Kate was known for being super fun and hilarious, and as if her colorful lifestyle brand wasn’t evidence enough, her friends and fam vouched for her, too.
Katy at my book signing. I love this pic of her. So pretty. I dont think everyone knew how fucking funny she was… Its a rough world out there people. Try to hang on pic.twitter.com/2kRPvGvj8w
— David Spade (@DavidSpade) June 6, 2018
Kate’s influence is totally undeniable. She basically looked at the fashion industry, was like, “you guys are boring me,” and inspired a culture of party girls who can color block their asses off and drink mimosas out of cute tumblers. Rest in peace, Kate Spade.
Images: Getty Images; David Spade / Twitter
The world lost a total TV legend on Wednesday. The OG sitcom queen Mary Tyler Moore died at age 80.
If you’re like, wait, who is Mary Tyler Moore, then you seriously need to educate yourself in betch history. Moore shot to stardom as a TV wife on The Dick Van Dyke Show. Let’s be real, Dick Van Dyke was kind of a hottie way back when, so props to her for landing a hot TV husband.
It wasn’t until she took the role as Mary Richards in The Mary Tyler Moore Show that she became a betch icon. For those of you who think “classic television” means the era of Boy Meets World, here’s a lesson for you. Mary, who played Mary (power move), basically led the way for women to have real jobs and not be stuck at home taking care of a shitty husband and kids.
At a point in history when college was basically designed for women to get MRS degrees, Mary played a breakthrough character who not only went to college, but had a career and lived alone in a big city (Minneapolis). She was the Carrie Bradshaw before Carrie Bradshaw. Though, I causally think Mary had better style.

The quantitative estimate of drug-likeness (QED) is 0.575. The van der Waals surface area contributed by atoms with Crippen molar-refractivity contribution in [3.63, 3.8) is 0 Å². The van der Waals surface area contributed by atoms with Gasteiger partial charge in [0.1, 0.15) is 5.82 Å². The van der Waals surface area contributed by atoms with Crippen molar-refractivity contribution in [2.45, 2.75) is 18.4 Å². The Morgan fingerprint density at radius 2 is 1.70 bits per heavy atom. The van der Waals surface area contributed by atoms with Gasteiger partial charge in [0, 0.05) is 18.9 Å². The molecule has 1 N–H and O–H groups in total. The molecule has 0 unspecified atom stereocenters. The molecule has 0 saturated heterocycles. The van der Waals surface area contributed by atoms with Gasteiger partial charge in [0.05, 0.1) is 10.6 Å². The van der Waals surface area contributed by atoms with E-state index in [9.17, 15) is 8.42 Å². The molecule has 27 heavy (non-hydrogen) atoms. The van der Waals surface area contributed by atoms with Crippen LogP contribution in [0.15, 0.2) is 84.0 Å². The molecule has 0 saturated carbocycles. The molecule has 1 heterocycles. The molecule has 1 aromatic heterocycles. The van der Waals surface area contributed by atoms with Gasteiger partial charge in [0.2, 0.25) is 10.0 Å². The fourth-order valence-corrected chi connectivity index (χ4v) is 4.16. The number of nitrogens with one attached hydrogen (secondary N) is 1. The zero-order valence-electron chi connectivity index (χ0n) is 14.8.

Instead of just pining over dudes episode after episode, Mary had a real life with concerns about her job as a TV news producer and real friendships with other women. She discussed birth control, equal pay, and sexual independence before it was cool. I mean, this shit is still considered progressive now, in 2017, so imagine how groundbreaking it was back in 1970. Mary basically paved the way for all of us betches to have jobs we sometimes really like, not have babies if we don’t want them, and date because it’s fun and not because we need a husband to support us.
Plus, if you’ve ever spun around and thrown your hat in the air because you saw it on TV one time, it’s because you saw Mary Tyler Moore do it in the opening credits to the show. Absolutely iconic. Like really, if you need a new show to watch I’m pretty sure the whole series is on Hulu.
It wasn’t just the character that made her a kween. Mary was an actress, sure, but she led the way for many women on TV and also inspired some other major icons. Oprah legit freaked out when Mary surprised her with a visit to The Oprah Winfrey Show, and no betch can freak out like the big O. Oprah is so many people’s hero, and MTM was Oprah’s hero. That’s just levels of awesomeness right there, people.
She was also into charity. Like, this woman is and was a saint for sure. Mary was chairwoman of the Juvenile Diabetes Research Foundation International and often spoke about her own struggles with Type I Diabetes. She was a vegetarian and fought for animal rights. Plus, she established a fund for an arts scholarship.
Rest in peace, Queen Mary. Our TVs will never be the same.